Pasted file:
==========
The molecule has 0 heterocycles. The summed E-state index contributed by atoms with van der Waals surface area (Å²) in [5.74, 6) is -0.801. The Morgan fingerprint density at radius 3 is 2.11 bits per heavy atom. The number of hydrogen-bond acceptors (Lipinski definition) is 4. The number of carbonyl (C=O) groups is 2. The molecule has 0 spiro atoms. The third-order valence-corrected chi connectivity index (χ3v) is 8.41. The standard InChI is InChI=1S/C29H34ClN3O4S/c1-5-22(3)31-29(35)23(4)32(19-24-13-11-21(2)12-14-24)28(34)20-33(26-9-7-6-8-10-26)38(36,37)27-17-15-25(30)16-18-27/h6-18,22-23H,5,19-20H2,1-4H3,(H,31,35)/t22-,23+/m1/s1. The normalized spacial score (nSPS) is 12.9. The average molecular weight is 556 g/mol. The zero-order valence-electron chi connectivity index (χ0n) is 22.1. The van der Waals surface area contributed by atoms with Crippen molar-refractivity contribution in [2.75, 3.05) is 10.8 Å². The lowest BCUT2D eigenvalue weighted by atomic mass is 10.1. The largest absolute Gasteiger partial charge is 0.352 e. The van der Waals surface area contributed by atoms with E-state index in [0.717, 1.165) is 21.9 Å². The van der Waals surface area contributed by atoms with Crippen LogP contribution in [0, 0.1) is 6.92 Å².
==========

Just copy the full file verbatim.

The molecule has 0 heterocycles. The summed E-state index contributed by atoms with van der Waals surface area (Å²) in [5.74, 6) is -0.801. The Morgan fingerprint density at radius 3 is 2.11 bits per heavy atom. The number of hydrogen-bond acceptors (Lipinski definition) is 4. The number of carbonyl (C=O) groups is 2. The molecule has 0 spiro atoms. The third-order valence-corrected chi connectivity index (χ3v) is 8.41. The standard InChI is InChI=1S/C29H34ClN3O4S/c1-5-22(3)31-29(35)23(4)32(19-24-13-11-21(2)12-14-24)28(34)20-33(26-9-7-6-8-10-26)38(36,37)27-17-15-25(30)16-18-27/h6-18,22-23H,5,19-20H2,1-4H3,(H,31,35)/t22-,23+/m1/s1. The normalized spacial score (nSPS) is 12.9. The average molecular weight is 556 g/mol. The zero-order valence-electron chi connectivity index (χ0n) is 22.1. The van der Waals surface area contributed by atoms with Crippen molar-refractivity contribution in [2.75, 3.05) is 10.8 Å². The lowest BCUT2D eigenvalue weighted by atomic mass is 10.1. The largest absolute Gasteiger partial charge is 0.352 e. The van der Waals surface area contributed by atoms with E-state index in [0.717, 1.165) is 21.9 Å². The van der Waals surface area contributed by atoms with Crippen LogP contribution in [0, 0.1) is 6.92 Å².